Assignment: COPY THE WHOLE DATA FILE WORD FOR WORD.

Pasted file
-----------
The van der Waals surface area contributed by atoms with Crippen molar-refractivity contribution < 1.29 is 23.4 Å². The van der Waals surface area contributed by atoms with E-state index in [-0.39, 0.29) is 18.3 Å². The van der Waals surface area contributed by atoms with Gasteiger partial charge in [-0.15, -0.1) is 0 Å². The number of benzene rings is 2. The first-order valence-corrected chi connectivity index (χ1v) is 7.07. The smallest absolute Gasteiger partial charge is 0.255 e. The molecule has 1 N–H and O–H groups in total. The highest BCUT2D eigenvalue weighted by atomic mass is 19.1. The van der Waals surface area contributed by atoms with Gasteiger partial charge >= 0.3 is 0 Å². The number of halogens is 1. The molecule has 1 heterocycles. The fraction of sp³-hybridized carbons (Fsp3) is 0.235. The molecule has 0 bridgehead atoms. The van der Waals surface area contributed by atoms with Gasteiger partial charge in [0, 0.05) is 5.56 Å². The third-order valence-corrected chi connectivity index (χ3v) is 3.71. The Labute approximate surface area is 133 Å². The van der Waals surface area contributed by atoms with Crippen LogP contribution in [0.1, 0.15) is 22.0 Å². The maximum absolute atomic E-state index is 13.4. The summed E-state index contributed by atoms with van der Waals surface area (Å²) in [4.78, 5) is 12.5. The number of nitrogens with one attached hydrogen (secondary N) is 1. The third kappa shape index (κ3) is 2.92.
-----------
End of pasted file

The van der Waals surface area contributed by atoms with Crippen molar-refractivity contribution < 1.29 is 23.4 Å². The van der Waals surface area contributed by atoms with E-state index in [-0.39, 0.29) is 18.3 Å². The van der Waals surface area contributed by atoms with Gasteiger partial charge in [-0.15, -0.1) is 0 Å². The number of benzene rings is 2. The first-order valence-corrected chi connectivity index (χ1v) is 7.07. The smallest absolute Gasteiger partial charge is 0.255 e. The molecule has 1 N–H and O–H groups in total. The highest BCUT2D eigenvalue weighted by atomic mass is 19.1. The van der Waals surface area contributed by atoms with Gasteiger partial charge >= 0.3 is 0 Å². The number of halogens is 1. The molecule has 1 heterocycles. The fraction of sp³-hybridized carbons (Fsp3) is 0.235. The molecule has 0 bridgehead atoms. The van der Waals surface area contributed by atoms with Gasteiger partial charge in [0, 0.05) is 5.56 Å². The third-order valence-corrected chi connectivity index (χ3v) is 3.71. The Labute approximate surface area is 133 Å². The van der Waals surface area contributed by atoms with Crippen LogP contribution in [0.1, 0.15) is 22.0 Å². The maximum absolute atomic E-state index is 13.4. The summed E-state index contributed by atoms with van der Waals surface area (Å²) in [4.78, 5) is 12.5. The number of nitrogens with one attached hydrogen (secondary N) is 1. The third kappa shape index (κ3) is 2.92.